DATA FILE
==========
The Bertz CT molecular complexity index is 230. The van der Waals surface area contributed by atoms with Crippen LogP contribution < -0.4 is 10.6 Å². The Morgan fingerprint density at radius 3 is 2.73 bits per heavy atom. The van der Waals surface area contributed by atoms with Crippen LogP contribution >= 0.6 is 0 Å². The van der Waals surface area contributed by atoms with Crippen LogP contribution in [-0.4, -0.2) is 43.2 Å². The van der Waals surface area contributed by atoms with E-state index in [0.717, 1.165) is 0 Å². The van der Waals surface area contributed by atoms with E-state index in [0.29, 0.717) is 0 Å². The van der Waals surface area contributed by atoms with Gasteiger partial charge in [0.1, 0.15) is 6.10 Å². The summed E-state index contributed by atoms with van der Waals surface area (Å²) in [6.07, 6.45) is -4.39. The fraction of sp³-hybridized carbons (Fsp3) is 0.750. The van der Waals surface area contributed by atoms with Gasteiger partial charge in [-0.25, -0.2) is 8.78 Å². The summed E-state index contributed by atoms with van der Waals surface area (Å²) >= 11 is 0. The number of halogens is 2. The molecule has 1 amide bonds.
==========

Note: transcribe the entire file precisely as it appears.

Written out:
The Bertz CT molecular complexity index is 230. The van der Waals surface area contributed by atoms with Crippen LogP contribution < -0.4 is 10.6 Å². The Morgan fingerprint density at radius 3 is 2.73 bits per heavy atom. The van der Waals surface area contributed by atoms with Crippen LogP contribution >= 0.6 is 0 Å². The van der Waals surface area contributed by atoms with Crippen LogP contribution in [-0.4, -0.2) is 43.2 Å². The van der Waals surface area contributed by atoms with E-state index in [0.717, 1.165) is 0 Å². The van der Waals surface area contributed by atoms with E-state index in [0.29, 0.717) is 0 Å². The van der Waals surface area contributed by atoms with Gasteiger partial charge in [0.1, 0.15) is 6.10 Å². The summed E-state index contributed by atoms with van der Waals surface area (Å²) in [6.07, 6.45) is -4.39. The fraction of sp³-hybridized carbons (Fsp3) is 0.750. The van der Waals surface area contributed by atoms with Gasteiger partial charge in [-0.25, -0.2) is 8.78 Å². The summed E-state index contributed by atoms with van der Waals surface area (Å²) >= 11 is 0. The number of halogens is 2. The molecule has 1 amide bonds.